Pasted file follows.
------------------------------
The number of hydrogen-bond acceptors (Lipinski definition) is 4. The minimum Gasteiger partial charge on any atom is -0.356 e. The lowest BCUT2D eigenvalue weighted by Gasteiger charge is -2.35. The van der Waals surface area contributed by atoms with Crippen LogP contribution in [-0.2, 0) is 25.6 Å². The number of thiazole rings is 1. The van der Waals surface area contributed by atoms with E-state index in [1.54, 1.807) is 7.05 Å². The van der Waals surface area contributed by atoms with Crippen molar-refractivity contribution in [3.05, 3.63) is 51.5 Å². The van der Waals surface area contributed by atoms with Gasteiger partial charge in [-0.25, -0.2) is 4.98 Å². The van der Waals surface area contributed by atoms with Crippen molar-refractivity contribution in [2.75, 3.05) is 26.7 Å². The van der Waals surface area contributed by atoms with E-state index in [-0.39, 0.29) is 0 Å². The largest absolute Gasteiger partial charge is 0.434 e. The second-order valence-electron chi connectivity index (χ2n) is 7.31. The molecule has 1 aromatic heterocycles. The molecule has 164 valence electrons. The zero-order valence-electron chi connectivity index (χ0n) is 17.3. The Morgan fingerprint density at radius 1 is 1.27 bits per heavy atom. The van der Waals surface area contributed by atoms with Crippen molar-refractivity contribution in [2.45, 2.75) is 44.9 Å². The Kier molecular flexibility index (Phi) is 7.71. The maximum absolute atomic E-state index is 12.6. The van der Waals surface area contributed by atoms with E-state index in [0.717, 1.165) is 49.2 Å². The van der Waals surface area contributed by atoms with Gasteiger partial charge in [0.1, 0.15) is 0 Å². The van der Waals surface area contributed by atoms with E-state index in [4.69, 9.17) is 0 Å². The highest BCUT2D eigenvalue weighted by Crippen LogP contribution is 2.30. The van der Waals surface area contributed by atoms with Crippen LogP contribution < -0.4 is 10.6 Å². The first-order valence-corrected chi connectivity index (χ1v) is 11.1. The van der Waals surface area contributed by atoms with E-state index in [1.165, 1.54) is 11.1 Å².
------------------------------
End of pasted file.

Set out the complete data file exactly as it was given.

The number of hydrogen-bond acceptors (Lipinski definition) is 4. The minimum Gasteiger partial charge on any atom is -0.356 e. The lowest BCUT2D eigenvalue weighted by Gasteiger charge is -2.35. The van der Waals surface area contributed by atoms with Crippen LogP contribution in [-0.2, 0) is 25.6 Å². The number of thiazole rings is 1. The van der Waals surface area contributed by atoms with E-state index in [1.54, 1.807) is 7.05 Å². The van der Waals surface area contributed by atoms with Crippen molar-refractivity contribution in [3.05, 3.63) is 51.5 Å². The van der Waals surface area contributed by atoms with Gasteiger partial charge in [-0.25, -0.2) is 4.98 Å². The van der Waals surface area contributed by atoms with Crippen molar-refractivity contribution in [2.75, 3.05) is 26.7 Å². The van der Waals surface area contributed by atoms with E-state index in [-0.39, 0.29) is 0 Å². The largest absolute Gasteiger partial charge is 0.434 e. The second-order valence-electron chi connectivity index (χ2n) is 7.31. The molecule has 1 aromatic heterocycles. The molecule has 164 valence electrons. The zero-order valence-electron chi connectivity index (χ0n) is 17.3. The Morgan fingerprint density at radius 1 is 1.27 bits per heavy atom. The van der Waals surface area contributed by atoms with Crippen molar-refractivity contribution in [2.45, 2.75) is 44.9 Å². The Kier molecular flexibility index (Phi) is 7.71. The maximum absolute atomic E-state index is 12.6. The van der Waals surface area contributed by atoms with E-state index in [0.717, 1.165) is 49.2 Å². The van der Waals surface area contributed by atoms with Gasteiger partial charge in [0.1, 0.15) is 0 Å². The van der Waals surface area contributed by atoms with E-state index in [4.69, 9.17) is 0 Å². The highest BCUT2D eigenvalue weighted by Crippen LogP contribution is 2.30. The van der Waals surface area contributed by atoms with Crippen LogP contribution < -0.4 is 10.6 Å². The first-order valence-corrected chi connectivity index (χ1v) is 11.1. The van der Waals surface area contributed by atoms with E-state index in [1.165, 1.54) is 11.1 Å².